This webinar is part of the Qualitative Research & Innovation Webinar Series presented by NVivo and SAGE Publications.
There is now a widely held consensus that more transparent research provides better outcomes for individual researchers, for scientific communities, and for society at large. Principles of transparency are also increasingly being written into funding requirements and incorporated into journal policies. Most efforts towards transparent research to date have focused on quantitative research and the data that underpin it. The demand for scientific transparency, however, is equally relevant to qualitative research and data, even though sharing qualitative data poses unique challenges, both logistically and ethically. In a collaboration that now enters its third year, researchers from the Guttmacher Institute and the Qualitative Data Repository are exploring how to maximize the transparency of qualitative research in health, without compromising on qualitative research’s unique contributions and while maintaining the security of confidentiality of sensitive information shared by participants.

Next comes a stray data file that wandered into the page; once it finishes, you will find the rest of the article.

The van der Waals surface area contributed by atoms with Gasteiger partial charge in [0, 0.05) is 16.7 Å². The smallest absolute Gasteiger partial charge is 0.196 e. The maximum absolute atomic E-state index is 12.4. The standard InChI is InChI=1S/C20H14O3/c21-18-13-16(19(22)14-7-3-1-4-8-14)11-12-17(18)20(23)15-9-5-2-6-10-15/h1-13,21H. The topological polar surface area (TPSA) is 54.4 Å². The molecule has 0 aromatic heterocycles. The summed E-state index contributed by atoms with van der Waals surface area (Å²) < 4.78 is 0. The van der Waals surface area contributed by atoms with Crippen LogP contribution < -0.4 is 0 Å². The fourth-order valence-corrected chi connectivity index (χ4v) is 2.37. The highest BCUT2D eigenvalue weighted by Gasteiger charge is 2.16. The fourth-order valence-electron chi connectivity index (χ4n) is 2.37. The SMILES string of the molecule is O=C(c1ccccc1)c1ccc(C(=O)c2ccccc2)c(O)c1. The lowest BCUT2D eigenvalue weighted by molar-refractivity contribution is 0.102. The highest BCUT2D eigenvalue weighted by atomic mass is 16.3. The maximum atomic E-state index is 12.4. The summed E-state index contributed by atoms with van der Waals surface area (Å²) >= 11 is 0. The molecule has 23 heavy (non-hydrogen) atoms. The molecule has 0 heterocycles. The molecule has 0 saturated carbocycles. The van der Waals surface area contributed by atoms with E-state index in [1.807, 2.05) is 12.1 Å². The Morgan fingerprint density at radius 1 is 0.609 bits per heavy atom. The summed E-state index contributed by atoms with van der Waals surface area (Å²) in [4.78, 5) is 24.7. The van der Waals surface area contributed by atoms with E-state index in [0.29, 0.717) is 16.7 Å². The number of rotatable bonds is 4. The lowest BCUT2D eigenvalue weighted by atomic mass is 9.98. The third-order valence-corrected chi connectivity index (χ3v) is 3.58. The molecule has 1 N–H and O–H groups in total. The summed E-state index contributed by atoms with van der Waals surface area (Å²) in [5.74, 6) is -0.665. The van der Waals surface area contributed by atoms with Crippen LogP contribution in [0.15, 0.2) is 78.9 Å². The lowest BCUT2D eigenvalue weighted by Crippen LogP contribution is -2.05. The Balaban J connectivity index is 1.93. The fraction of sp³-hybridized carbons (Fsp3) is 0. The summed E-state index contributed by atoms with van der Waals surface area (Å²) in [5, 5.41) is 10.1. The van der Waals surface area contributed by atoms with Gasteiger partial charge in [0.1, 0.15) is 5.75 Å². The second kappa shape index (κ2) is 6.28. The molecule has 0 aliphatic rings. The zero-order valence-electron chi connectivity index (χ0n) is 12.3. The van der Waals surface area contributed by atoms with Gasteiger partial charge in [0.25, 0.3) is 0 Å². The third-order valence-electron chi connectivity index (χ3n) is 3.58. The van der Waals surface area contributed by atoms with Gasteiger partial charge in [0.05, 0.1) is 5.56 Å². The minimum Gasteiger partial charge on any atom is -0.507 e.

We introduce general concepts of research transparency and how they relate (and do not relate) to qualitative work and then describe their application in two case studies: the design and application of a “transparency checklist” in a complex longitudinal qualitative study for which data
cannot be shared, and considerations around confidentiality and informed consent for a different study for which de-identified data will be shared.
Presenters: Sebastian Karcher, PhD; Lori Frohwirth, BA; Jennifer Mueller, MPH
Organizations: Qualitative Data Repository and Syracuse University (Karcher); The Guttmacher Institute (Frohwirth and Mueller)
Theory and Practice of Transparent Qualitative Health Research
March 25, 2021
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